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LONDON, UK: The UK has become the first country in the world to approve a clinically tested COVID-19 vaccine after the Medicines and Healthcare products Regulatory Agency (MHRA) authorised the Pfizer/BioNTech vaccine for emergency use. The vaccine is set to be rolled out from next week onwards, and elderly people and NHS staff are to be prioritised—although details on how dental professionals, for example, fit into this plan are yet to be finalised.
The UK government announced that it has ordered 40 million doses of the vaccine, which has been shown to be 95% effective in Phase III clinical trials. A spokesperson for the Department of Health and Social Care said that the government’s decision “follows months of rigorous clinical trials and a thorough analysis of the data by experts at the MHRA who have concluded that the vaccine has met its strict standards of safety, quality and effectiveness”.
The spokesperson added: “The Joint Committee on Vaccination and Immunisation will shortly publish its final advice for the priority groups to receive the vaccine, including care home residents, health and care staff, the elderly and the clinically extremely vulnerable. The vaccine will be made available across the UK from next week.”
“We would hope that [dental teams] are classified for early receipt of the vaccine along with other essential health care workers”
— Dr Nigel Carter, chief executive of the OHF
Dr Eddie Crouch, chair of the British Dental Association (BDA), told Dental Tribune International that while "a rapid rollout of COVID-19 vaccines could be a gamechanger", the BDA was waiting for further clarification regarding the exact position of dentists in this rollout.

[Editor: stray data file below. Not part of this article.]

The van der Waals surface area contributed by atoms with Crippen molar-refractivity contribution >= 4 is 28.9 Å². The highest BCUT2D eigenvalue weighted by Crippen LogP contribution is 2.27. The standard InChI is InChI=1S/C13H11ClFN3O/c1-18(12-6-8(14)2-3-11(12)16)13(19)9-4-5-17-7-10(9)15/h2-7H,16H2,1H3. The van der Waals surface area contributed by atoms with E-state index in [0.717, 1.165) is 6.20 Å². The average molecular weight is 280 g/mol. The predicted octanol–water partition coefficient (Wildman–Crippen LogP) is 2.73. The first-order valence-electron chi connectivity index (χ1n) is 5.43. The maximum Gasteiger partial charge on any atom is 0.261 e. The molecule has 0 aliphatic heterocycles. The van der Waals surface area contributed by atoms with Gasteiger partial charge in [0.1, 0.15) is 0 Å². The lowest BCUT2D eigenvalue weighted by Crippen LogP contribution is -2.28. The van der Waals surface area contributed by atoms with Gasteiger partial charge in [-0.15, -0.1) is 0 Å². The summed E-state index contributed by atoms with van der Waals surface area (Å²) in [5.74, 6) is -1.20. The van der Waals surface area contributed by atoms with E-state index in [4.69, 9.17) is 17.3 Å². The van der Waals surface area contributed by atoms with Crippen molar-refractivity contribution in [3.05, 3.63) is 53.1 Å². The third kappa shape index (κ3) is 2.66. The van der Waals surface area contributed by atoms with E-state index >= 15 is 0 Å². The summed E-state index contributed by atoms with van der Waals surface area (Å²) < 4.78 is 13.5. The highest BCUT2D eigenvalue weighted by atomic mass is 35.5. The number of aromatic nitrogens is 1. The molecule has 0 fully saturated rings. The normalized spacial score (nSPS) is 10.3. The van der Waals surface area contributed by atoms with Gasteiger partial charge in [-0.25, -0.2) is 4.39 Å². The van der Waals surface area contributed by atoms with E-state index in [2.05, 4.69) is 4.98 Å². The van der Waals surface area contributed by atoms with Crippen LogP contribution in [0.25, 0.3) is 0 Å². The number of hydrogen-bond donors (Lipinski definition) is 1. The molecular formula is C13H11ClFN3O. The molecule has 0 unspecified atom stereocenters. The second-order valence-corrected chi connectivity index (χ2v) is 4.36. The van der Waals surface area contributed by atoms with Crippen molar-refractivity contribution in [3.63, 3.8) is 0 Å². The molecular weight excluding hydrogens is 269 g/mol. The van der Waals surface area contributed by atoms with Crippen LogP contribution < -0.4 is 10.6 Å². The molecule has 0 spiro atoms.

“Government advisors have recommended that all health professionals should be near the front of the queue,” he said. "However, we have been concerned that dentists—in both NHS and private settings—will not be given priority. We’ve seen this in England, where NHS contractors have been excluded from the free flu vaccination programme.”
"Given volunteers are being sought from across the workforce to deliver the vaccine, we need to avoid a surreal situation where dentists administering the vaccine are likely to be ineligible to receive it. Based on early contact with officials we are increasingly confident dentists are now in the mix for vaccines, alongside fellow primary care providers,” Crouch added.
Dr Nigel Carter, OBE, chief executive of the Oral Health Foundation, commented: “Approval of vaccines is obviously extremely good news with the potential of allowing life to come back to normal. It is not yet clear where dental care teams will fall in the hierarchy of vaccine delivery. As one of the professions most hit by the early stages of the pandemic and struggling to operate normally, we would hope that they are classified for early receipt of the vaccine along with other essential health care workers.”